- Drafting Agreements. Parties who are drafting agreements may want to consider including a provision that establishes their own standards of good faith performance for the purposes of the agreement. The contractual language that will be acceptable is not clear. Commercial practice in the United States may provide useful guidance.
- Exercising Contractual Rights. The Court’s express recognition of the general organizing principle and duty of honest contractual performance could expand litigation risk and lead to increased lawsuits criticizing the manner in which a counterparty has exercised its rights under an agreement. It may be prudent for parties to document the process by which they arrived at discretionary decisions and exercised contractual rights, including the manner in which they took into account the interests of other parties.
- Negotiating Future Rights. The Court did not address the existence of a duty to negotiate in good faith. Where the parties have agreed to negotiate future rights in good faith, a key issue that remains to be determined is how the duty of honest contractual performance can be reconciled with the adversarial nature of such negotiations. Parties likely would not be expected to disclose their negotiating positions, but they will certainly be required to avoid any action that could be viewed as actively misleading.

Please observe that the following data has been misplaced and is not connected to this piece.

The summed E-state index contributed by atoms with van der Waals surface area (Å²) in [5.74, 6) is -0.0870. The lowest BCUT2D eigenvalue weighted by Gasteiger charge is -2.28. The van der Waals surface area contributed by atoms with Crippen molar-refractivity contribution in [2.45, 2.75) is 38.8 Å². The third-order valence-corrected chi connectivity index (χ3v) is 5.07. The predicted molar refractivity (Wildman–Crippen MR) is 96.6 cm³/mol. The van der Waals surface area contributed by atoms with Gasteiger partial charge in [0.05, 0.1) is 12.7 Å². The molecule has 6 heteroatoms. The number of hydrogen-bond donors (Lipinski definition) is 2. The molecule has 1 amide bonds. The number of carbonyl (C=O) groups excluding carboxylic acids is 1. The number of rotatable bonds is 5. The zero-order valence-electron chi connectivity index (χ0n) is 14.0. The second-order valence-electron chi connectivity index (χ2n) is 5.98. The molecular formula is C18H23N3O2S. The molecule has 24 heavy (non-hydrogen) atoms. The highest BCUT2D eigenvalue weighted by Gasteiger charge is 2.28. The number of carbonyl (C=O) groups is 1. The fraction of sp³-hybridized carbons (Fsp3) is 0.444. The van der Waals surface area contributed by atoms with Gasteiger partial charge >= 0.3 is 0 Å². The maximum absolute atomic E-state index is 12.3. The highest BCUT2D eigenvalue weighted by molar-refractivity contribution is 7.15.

- Communicating with Counterparties. Even though the Court is expressly concerned with conduct that is actively misleading or deceptive, and does not impose any positive duties of disclosure, many contracting parties could decide to be circumspect in what they say to each other in order to reduce litigation risk, at least until this duty is clarified. Such an effect may be counter-productive in fostering mutual cooperation between contracting parties.
More information on Bhasin v. Hrynew, which contains an interesting point on appellate practice, can be found on Osler’s The Conduct of an Appeal blog.
By Larry Lowenstein, Jacqueline Code, Robert Carson